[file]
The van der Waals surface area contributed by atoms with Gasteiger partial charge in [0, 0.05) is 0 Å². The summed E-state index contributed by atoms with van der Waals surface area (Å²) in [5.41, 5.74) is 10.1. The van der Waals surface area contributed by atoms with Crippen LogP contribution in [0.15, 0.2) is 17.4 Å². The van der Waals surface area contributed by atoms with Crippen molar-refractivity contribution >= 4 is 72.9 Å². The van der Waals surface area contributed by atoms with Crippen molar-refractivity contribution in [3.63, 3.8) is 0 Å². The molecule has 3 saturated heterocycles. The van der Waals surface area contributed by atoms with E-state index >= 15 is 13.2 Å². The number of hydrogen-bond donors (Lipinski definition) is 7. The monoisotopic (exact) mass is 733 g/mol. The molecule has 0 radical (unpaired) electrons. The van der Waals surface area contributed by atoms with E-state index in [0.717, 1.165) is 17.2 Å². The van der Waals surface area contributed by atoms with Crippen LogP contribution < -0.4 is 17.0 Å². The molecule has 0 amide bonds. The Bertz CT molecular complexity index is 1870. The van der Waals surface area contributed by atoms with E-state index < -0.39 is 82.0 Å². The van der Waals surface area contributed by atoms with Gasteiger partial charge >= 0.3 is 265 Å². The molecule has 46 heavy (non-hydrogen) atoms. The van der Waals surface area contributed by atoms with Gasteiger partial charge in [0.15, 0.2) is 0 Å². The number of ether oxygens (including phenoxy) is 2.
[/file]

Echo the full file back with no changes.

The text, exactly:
The van der Waals surface area contributed by atoms with Gasteiger partial charge in [0, 0.05) is 0 Å². The summed E-state index contributed by atoms with van der Waals surface area (Å²) in [5.41, 5.74) is 10.1. The van der Waals surface area contributed by atoms with Crippen LogP contribution in [0.15, 0.2) is 17.4 Å². The van der Waals surface area contributed by atoms with Crippen molar-refractivity contribution >= 4 is 72.9 Å². The van der Waals surface area contributed by atoms with Crippen molar-refractivity contribution in [3.63, 3.8) is 0 Å². The molecule has 3 saturated heterocycles. The van der Waals surface area contributed by atoms with E-state index >= 15 is 13.2 Å². The number of hydrogen-bond donors (Lipinski definition) is 7. The monoisotopic (exact) mass is 733 g/mol. The molecule has 0 radical (unpaired) electrons. The van der Waals surface area contributed by atoms with E-state index in [0.717, 1.165) is 17.2 Å². The van der Waals surface area contributed by atoms with Crippen LogP contribution < -0.4 is 17.0 Å². The molecule has 0 amide bonds. The Bertz CT molecular complexity index is 1870. The van der Waals surface area contributed by atoms with E-state index < -0.39 is 82.0 Å². The van der Waals surface area contributed by atoms with Gasteiger partial charge >= 0.3 is 265 Å². The molecule has 46 heavy (non-hydrogen) atoms. The van der Waals surface area contributed by atoms with Gasteiger partial charge in [0.15, 0.2) is 0 Å². The number of ether oxygens (including phenoxy) is 2.